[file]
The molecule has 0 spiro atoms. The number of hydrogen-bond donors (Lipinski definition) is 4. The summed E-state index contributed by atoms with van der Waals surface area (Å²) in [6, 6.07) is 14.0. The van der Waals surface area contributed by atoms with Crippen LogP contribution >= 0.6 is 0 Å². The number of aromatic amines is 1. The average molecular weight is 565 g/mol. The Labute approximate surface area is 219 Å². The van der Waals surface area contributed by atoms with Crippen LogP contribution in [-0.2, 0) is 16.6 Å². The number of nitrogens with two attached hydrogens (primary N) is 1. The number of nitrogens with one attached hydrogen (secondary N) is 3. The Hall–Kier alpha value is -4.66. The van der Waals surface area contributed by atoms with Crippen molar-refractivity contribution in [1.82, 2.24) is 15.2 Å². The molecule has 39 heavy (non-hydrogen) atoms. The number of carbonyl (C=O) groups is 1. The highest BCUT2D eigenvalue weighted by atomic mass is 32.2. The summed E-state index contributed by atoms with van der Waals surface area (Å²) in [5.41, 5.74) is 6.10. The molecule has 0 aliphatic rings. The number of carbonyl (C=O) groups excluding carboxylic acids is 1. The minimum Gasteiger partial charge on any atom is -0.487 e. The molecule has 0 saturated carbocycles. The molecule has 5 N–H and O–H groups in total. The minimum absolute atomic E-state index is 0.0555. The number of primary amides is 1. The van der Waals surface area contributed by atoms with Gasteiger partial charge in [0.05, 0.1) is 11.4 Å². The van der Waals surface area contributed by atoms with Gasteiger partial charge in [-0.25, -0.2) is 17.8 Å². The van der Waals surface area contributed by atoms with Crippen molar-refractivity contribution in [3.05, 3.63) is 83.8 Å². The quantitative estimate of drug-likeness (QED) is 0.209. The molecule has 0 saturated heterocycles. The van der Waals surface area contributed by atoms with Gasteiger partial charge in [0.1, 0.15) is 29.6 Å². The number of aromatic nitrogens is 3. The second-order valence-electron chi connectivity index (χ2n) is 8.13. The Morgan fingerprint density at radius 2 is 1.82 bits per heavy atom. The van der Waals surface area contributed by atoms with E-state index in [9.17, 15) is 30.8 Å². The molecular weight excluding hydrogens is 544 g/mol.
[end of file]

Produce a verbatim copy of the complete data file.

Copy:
The molecule has 0 spiro atoms. The number of hydrogen-bond donors (Lipinski definition) is 4. The summed E-state index contributed by atoms with van der Waals surface area (Å²) in [6, 6.07) is 14.0. The van der Waals surface area contributed by atoms with Crippen LogP contribution >= 0.6 is 0 Å². The number of aromatic amines is 1. The average molecular weight is 565 g/mol. The Labute approximate surface area is 219 Å². The van der Waals surface area contributed by atoms with Crippen LogP contribution in [-0.2, 0) is 16.6 Å². The number of nitrogens with two attached hydrogens (primary N) is 1. The number of nitrogens with one attached hydrogen (secondary N) is 3. The Hall–Kier alpha value is -4.66. The van der Waals surface area contributed by atoms with Crippen molar-refractivity contribution in [1.82, 2.24) is 15.2 Å². The molecule has 39 heavy (non-hydrogen) atoms. The number of carbonyl (C=O) groups is 1. The highest BCUT2D eigenvalue weighted by atomic mass is 32.2. The summed E-state index contributed by atoms with van der Waals surface area (Å²) in [5.41, 5.74) is 6.10. The molecule has 0 aliphatic rings. The number of carbonyl (C=O) groups excluding carboxylic acids is 1. The minimum Gasteiger partial charge on any atom is -0.487 e. The molecule has 0 saturated carbocycles. The molecule has 5 N–H and O–H groups in total. The minimum absolute atomic E-state index is 0.0555. The number of primary amides is 1. The van der Waals surface area contributed by atoms with Gasteiger partial charge in [0.05, 0.1) is 11.4 Å². The van der Waals surface area contributed by atoms with Gasteiger partial charge in [-0.25, -0.2) is 17.8 Å². The van der Waals surface area contributed by atoms with Crippen molar-refractivity contribution in [3.05, 3.63) is 83.8 Å². The quantitative estimate of drug-likeness (QED) is 0.209. The molecule has 0 saturated heterocycles. The van der Waals surface area contributed by atoms with Gasteiger partial charge in [0.1, 0.15) is 29.6 Å². The number of aromatic nitrogens is 3. The second-order valence-electron chi connectivity index (χ2n) is 8.13. The Morgan fingerprint density at radius 2 is 1.82 bits per heavy atom. The van der Waals surface area contributed by atoms with E-state index in [9.17, 15) is 30.8 Å². The molecular weight excluding hydrogens is 544 g/mol.